Vintage Tools...Still the best choice #1: The table saw...


This is part 1 in a 1 part series: Vintage Tools...Still the best choice

  1. The table saw...

Probably the most important tool in the shop, next to yourself with a relaxing beverage, is the table saw. As most, I drool over the new Unisaw, then the sawstop, move over and eye up the new powercraft. The main thing is , no matter what quality tool you have, if it is not setup properly set up, the tool is useless. So…lets go out an get alignment kits, new fences, miter gauges with digital readouts , dial indicators and the like. Now I just spent between 300 and 1000 dollars, on stuff I could buy new blades, dado sets, and quarter sawn lumber.

First things first….

The first thing one needs to do is set the blade to zero. a simple speed square on the table tells me the blade is 90 degrees to the table…once satisfied I reset the indicatot on the bevel guage or wheel to the 0 mark.

The next thing you want to do is make sure your blade is not bent nor does it have play (wobble) when you try to move it. This would mean a bearing is worn, or something is loose. This needs to be fixed before proceeding. To some ANY play is to much, but a thousandth or 3 is generally acceptable. I have a very inexpensive alignment tool for our next step, which is to set the blade parallel to the miter slot. I have a 2″ × 6″ piece of red oak, which I clamp to my miter guage, with a round head screw in the end by the blade. after choosing a tooth on the blade and marking for reference, I turn the blade till it is at the front of the table. I move the screw head as clost to the tooth as possible and measure with feeler gauges the distance. rolling the blade to the back side, I slide the miter guage to align the screw with the tooth on the back. the differences in measurement tell me how to adjust the blade. If the gap is smaller on the backside compared to the front, this may cause a kickback due to pinching the piece between the blade and fence, guage, guide etc.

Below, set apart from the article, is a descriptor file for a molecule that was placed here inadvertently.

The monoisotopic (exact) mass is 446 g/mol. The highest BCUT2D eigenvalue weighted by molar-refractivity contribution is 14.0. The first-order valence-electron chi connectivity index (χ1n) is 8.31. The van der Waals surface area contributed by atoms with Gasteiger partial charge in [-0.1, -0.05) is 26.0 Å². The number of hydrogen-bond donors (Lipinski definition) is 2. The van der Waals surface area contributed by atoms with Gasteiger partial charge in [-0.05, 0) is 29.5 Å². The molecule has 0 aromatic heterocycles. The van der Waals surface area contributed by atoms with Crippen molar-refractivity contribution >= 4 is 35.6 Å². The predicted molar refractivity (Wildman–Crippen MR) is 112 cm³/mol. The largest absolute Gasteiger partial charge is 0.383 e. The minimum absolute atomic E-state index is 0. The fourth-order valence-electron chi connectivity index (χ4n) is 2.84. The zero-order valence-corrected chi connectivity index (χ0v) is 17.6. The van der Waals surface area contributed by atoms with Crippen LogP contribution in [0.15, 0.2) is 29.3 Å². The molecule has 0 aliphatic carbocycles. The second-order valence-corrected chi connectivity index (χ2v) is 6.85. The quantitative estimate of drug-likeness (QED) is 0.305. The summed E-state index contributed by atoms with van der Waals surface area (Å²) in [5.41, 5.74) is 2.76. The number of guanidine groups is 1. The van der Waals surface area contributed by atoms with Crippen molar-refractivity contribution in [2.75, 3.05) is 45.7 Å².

Every saw adjusts differently, consult your user manual. I have a Rockwell model 10, so this is what I did. the blade assembly is on trunions, so after loosening the bolts , adjusting etc about 100 times. I broke down and bought a set of PALS from peechtree. this allows a set screw to adjust the side to side movement and hold it steady when you tighten the trunion bolts……BEST 20 I ever spent… PATIENTS is the most important tool here.

when your blade runs true to the miter slot, adjust your fence square to the blade. I put a new Blade on my saw to do this, The old blade was pretty beat up when I bought it, so it was being replaced anyway.
while a new saw GENERALLY does not need this done, I would check it anyway, My Rockwell will cut with the best of them. I added a couple of extra things also to upgrade the performance


a measuring setup (board and screw)
feeler gauges, sheets of paper, matchbooks, (as long as the front matches the back your ok)
basic wrenches, mallet, screwdriver
small square
cocktail of your choice

Options I added
new blade – Freud thin rip
PALS kit from peachtree (precision alignment locking system?)
drive belt – link belt from rockler…cuts vibration about 75% from regular v-belt
larger safety shutoff switch from woodcraft

total investment
saw 150
blade 59
belt 30
pals 20
switch 20


Good luck and keep working wood


Mike Evens